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Reconstructing the Glacial History of a Mountain Range in Southern Chile

April 8, 2013

“We live in a warm, interglacial world, where we see deep U-shaped valleys, but not the large glaciers that cut them,” says Elizabeth Brown (Geology & Geophysics). “We tend to think that these landscapes were carved by alpine glaciers that formed as the global temperature cooled over the last several million years. In the Central Patagonian Andes, however, there is evidence of alpine glaciers dating back to at least six million years, when the prevailing global climate was relatively warm.

As of yet, we don’t know what role these early glaciations played in altering the landscape. Reconstructing the glacial history of mountain ranges is critical to our understanding of how mountains grow and are eroded, and what controls their height and shape. If glaciation is coupled to global cooling, the majority of the erosion should have occurred in the last few million years, but if glaciation eroded the valleys over a longer time period, that would mean that topography has a greater influence over glacial erosion than climate.”

Liz and two Yale undergraduates have set out to determine whether the glacial valleys in Patagonia were carved relatively quickly and recently — over the colder conditions of the last two million years — or more slowly and farther back in time, beginning with glaciations that occurred six million years ago, when the climate was warm.

Liz, Wendy DeWolf, and Ryan Laemel spent three weeks in southern Chile on the eastern side of the Andes over winter break, gathering samples they would later test using a radiometric dating technique. Liz’s research will yield a dissertation. Wendy and Ryan will write senior essays based on their findings. Ryan proved to be especially useful to the expedition, Liz says, “because he learned how to drive a manual shift car in the week before we left for Chile and then did all of the driving while we were there, including eleven hours straight on the Careterra Austral, a 400-km narrow dirt road through the Andes.”

On a typical day, the team hiked as far up a mountain as they could, generally about 1000 meters. On the way down, they stopped every 150 meters to collect samples, arriving at the bottom with about 40 pounds of rock per backpack.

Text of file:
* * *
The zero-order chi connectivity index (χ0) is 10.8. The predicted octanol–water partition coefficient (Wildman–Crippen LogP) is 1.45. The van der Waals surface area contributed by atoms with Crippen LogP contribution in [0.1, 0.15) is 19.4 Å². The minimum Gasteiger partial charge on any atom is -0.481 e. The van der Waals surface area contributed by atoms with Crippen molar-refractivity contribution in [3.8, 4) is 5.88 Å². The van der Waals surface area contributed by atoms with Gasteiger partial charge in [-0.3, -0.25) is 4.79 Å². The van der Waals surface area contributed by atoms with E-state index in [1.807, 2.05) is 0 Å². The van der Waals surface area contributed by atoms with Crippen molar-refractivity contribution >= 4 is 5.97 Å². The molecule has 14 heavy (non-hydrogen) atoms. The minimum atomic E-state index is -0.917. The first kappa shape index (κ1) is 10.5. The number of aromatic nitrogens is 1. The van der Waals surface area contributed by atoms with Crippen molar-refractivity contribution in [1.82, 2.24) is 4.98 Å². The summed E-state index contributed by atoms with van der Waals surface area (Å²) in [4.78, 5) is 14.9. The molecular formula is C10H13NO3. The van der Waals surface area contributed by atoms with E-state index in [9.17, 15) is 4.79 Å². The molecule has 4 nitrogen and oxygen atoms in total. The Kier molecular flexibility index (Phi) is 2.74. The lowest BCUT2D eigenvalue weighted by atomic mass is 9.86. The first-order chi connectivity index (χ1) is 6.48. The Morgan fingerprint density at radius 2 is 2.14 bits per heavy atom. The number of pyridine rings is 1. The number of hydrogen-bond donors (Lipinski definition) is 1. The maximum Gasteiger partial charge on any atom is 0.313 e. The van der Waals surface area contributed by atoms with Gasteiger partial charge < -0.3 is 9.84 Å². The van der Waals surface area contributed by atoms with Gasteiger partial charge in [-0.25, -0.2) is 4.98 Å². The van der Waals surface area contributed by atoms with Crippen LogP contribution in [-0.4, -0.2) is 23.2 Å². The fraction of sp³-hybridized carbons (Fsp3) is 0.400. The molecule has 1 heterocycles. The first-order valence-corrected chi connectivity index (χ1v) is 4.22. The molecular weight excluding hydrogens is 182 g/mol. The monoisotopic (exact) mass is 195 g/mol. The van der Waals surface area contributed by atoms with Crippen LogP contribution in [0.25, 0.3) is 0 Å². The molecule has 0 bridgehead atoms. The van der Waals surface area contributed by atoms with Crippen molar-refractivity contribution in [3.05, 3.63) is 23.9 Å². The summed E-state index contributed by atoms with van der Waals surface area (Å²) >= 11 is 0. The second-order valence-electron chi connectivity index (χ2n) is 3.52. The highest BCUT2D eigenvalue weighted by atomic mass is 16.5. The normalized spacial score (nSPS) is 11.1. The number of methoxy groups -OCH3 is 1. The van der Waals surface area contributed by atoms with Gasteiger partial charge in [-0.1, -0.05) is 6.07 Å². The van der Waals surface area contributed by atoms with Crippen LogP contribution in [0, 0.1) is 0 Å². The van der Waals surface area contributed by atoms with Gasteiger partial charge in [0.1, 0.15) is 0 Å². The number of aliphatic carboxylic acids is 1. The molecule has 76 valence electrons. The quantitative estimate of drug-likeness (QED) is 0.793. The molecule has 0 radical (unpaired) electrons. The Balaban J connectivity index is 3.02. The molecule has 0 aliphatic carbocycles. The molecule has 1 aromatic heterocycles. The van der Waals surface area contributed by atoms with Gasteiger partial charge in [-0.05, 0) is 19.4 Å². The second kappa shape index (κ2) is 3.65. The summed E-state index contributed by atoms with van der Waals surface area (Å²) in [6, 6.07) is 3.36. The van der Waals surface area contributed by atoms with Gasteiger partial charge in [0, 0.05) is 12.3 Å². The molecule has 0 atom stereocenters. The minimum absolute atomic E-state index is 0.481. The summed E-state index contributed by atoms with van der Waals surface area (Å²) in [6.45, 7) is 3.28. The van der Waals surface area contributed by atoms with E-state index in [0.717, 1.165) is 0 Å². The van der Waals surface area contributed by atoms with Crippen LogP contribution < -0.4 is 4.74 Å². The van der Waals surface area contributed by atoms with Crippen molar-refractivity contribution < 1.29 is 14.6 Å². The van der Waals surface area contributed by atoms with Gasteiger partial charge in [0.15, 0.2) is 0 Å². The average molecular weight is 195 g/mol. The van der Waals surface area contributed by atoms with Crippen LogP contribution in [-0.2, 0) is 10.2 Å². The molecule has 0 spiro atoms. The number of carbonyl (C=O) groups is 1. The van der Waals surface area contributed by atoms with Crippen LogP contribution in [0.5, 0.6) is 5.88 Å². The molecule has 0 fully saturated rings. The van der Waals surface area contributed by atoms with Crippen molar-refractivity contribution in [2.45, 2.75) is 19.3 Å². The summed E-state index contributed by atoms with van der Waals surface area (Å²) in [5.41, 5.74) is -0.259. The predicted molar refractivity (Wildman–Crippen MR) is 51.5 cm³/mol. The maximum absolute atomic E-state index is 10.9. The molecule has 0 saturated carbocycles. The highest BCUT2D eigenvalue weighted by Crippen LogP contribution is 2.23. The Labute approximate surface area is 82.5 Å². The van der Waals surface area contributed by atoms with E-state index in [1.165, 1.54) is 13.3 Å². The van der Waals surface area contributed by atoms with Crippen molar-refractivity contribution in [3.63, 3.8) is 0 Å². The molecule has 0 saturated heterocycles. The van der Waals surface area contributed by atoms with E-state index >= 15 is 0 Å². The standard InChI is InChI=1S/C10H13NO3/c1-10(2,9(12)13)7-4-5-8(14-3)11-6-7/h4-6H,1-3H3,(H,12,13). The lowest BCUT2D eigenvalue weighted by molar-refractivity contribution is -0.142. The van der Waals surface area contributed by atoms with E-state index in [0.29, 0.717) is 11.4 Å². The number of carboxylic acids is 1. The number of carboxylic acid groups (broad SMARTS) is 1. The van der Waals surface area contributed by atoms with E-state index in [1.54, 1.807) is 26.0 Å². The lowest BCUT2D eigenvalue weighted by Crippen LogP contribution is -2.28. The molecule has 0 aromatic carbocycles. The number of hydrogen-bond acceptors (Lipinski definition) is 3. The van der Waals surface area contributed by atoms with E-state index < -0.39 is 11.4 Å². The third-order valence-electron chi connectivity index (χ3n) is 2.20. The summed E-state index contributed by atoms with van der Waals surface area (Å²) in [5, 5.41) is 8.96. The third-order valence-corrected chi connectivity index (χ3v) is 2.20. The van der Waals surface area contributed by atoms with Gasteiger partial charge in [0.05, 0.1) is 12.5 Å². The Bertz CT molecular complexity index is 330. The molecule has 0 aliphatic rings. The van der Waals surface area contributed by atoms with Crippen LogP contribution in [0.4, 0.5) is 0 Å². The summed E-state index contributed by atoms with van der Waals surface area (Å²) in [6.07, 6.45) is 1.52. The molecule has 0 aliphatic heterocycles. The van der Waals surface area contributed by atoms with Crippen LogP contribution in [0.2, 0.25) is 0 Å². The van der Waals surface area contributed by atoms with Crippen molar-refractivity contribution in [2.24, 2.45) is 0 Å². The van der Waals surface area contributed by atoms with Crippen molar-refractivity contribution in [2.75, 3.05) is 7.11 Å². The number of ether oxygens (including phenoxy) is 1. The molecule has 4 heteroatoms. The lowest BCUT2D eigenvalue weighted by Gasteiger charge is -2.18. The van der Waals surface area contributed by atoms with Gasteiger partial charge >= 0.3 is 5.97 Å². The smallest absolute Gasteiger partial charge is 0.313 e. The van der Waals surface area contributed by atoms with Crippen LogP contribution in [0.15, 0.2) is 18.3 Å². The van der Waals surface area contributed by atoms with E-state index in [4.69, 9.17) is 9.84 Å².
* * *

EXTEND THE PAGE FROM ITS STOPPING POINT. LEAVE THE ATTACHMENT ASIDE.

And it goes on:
The hiking in this area is incredibly difficult because there is so much vegetation,” Liz says. “For the first 400 m of elevation, we were literally pulling ourselves up by tree roots and branches. We had generally good weather for the first two weeks of  our trip, but we had to change our plans when it rained for three days straight and snowed in the mountains, making hiking impossible.” This is one of the wettest spots on earth, getting over a dozen feet of rain a year.

In all, they collected 32 five-pound samples which they are currently crushing into particles the size of sand. At Yale, the particles will be separated by their density to extract the mineral apatite. Individual apatite crystals will be analyzed at the Berkeley Geochronology Center for their thermochronologic ages to determine the cooling history of the rocks as they were brought to the surface by glacial erosion.

Liz explains: “(U-Th)/He thermochronology is based on the nuclear decay of uranium (U) and thorium (Th) and the accumulation of the helium (He) isotope produced by this decay. The retention of He in the host mineral is thermally controlled; it is lost by diffusion at high temperatures, but becomes progressively retained as the mineral cools.”

While doing fieldwork, they stayed on a boat they had chartered, and their guides cooked all of their meals on a wood stove in the middle of the boat. “It was awesome! Lots of tortillas (Chilean flat bread) and eggs. We introduced them to peanut butter, which we brought from the U.S., because it is really uncommon in South America.”

Liz earned her BA from Occidental College. “In high school my favorite subjects were math, physics, and history. As a freshman in college, I majored in geology because it is math and physics problems applied to the natural world. I was drawn to the field of geomorphology because we can use the presence (or absence) of landforms such as fault scarps, glacial moraines, and river terraces to determine how a landscape has evolved over time, which requires a bit of geologic history storytelling. Plus, you get to go on great field trips!”

When in New Haven, Liz loves to cook, reading cookbooks for new recipes and hosting dinner parties with her husband, Peter Christeleit, who does market research for GE Power & Water. She recently started running, and now plans to run a race every season of the year.